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Illustrations & Graphics: Aroop Mishra, Shruti Mathur
Let's date back to British-ruled India in the 1860s. Undivided Bengal, like the rest of the country, was crippled by malpractices such as child marriage and Sati. Most women were not even allowed to study. They were denied their basic rights – leave alone being independent.
But all that was about to gradually change, with the birth of the reformist Brahmo Samaj movement.
And around the same time, a girl born in a small town in India, went on to question patriarchy, smash stereotypes, and in a rare move, go overseas for higher education. She faced discrimination and rebuke. She was even called a 'prostitute' in a news magazine. But nothing could stop her from achieving her dreams and serving humanity till the very end.
This is the story of Dr Kadambini Ganguly – India's first woman doctor to practice western medicine, and a woman of many firsts.
First Woman to Appear for Calcutta University’s Entrance Exam
Kadambini was born on 18 July 1861 in Bihar's Bhagalpur. Her father Brajakishore Bose was a school headmaster, a member of the Brahmo Samaj, and co-founder of India’s first women’s rights organisation – the Bhagalpur Mahila Samiti – in 1863.
Despite opposition from family members, Bose ensured Bini, as he lovingly called her, received English education – at Bethune school for girls in Calcutta – a rare feat for girls then.
Kadambini wanted to appear for the Calcutta University's entrance exam but the varsity was still not admitting female students. Her mentor at Bethune school, Dwarkanath Ganguly, protested against the rule and ensured the varsity changed status quo. In 1878, Kadambini became the first woman to sit for Calcutta University's entrance exam.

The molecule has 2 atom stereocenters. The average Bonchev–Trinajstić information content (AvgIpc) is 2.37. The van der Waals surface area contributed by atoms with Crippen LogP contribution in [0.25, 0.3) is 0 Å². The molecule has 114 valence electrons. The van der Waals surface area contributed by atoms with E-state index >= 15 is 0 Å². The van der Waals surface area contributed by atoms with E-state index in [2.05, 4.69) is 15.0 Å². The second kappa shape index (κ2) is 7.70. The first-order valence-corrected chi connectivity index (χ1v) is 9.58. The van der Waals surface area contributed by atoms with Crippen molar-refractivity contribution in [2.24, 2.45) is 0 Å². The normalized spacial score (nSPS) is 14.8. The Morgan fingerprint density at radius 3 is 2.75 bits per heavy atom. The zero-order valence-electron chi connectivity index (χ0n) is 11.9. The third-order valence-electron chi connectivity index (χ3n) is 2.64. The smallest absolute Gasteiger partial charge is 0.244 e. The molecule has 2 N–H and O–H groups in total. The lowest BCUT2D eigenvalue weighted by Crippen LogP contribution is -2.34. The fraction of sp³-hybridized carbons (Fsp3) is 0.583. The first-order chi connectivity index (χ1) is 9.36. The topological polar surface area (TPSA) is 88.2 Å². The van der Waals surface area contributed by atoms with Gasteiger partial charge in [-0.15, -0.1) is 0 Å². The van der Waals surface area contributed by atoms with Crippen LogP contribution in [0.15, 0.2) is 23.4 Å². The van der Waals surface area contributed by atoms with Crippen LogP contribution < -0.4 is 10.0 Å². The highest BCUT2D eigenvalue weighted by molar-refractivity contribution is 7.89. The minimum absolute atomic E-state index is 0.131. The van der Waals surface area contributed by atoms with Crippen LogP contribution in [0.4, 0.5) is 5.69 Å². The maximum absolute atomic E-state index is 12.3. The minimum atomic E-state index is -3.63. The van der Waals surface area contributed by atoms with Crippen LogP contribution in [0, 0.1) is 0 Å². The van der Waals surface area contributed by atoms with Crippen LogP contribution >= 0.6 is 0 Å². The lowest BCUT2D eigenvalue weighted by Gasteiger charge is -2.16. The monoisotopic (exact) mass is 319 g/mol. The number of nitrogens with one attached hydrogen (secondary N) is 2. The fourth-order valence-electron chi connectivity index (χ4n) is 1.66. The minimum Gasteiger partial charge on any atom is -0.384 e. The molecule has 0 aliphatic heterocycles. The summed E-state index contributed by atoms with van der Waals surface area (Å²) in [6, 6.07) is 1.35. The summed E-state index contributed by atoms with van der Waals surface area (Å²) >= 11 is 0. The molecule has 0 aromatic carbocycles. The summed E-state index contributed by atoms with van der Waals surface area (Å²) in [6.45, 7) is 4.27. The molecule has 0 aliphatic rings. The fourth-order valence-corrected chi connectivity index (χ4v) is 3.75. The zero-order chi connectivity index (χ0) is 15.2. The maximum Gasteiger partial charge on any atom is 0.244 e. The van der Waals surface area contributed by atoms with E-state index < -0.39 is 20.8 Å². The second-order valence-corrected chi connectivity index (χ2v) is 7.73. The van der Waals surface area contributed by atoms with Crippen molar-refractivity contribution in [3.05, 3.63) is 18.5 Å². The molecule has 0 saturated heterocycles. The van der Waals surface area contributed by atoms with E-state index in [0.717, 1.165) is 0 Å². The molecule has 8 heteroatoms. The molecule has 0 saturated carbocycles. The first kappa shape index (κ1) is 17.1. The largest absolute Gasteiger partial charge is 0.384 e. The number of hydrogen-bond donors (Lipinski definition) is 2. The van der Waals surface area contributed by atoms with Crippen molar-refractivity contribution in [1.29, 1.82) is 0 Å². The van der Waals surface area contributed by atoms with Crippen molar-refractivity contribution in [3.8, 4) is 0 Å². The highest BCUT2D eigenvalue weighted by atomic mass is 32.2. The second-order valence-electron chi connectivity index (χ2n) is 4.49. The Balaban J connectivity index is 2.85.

First Woman Graduate From South Asia
Kadambini cleared the entrance exam but there were no colleges for women in the Bengal presidency. So, her Bethune school arranged for college classes within the school premises, just for her. The FA (First Arts) course was introduced. And just like that, Bethune school became Bethune College for women, in 1878.
Soon, Kadambini was joined by Chandramukhi Bose. And the first batch of Bethune college had two students. Later, Bethune College opened graduation and postgraduation courses too. And that's how Calcutta University became India's first university to open its doors to women.
Kadambini passed her First Arts exam in 1880 and graduated from Calcutta University in 1882. Kadambini and Chandramukhi became South Asia's first women graduates when they received their degrees in 1883.
First Woman to Enrol in Calcutta Medical College
Right after her graduation, at the age of 21, Kadambini married her mentor Dwarkanath. He was 17 years older and a widower. Besides, they decided to marry as per the Brahmo rituals and not the usual Hindu rituals. Naturally, their alliance was met with a lot resistance from the society. But they were unfazed and Dwarkanath remained a pillar of strength for Kadambini all his life.
Growing up, Kadambini saw young women suffer and often die due to lack of medical facilities for women. Male doctors, especially British doctors, examining women was a taboo. And there were no women doctors.
After graduation, she decided to go to medical school. And her rickets-affected stepson Satish's sufferings strengthened her will to be a doctor.
But Calcutta Medical College did not allow women students. Dwarkanath and Kadambini fought against the status quo again, and Kadambini became the first woman to enrol in Calcutta Medical College, in 1884.
First South Asian Woman Doctor to Practice Western Medicine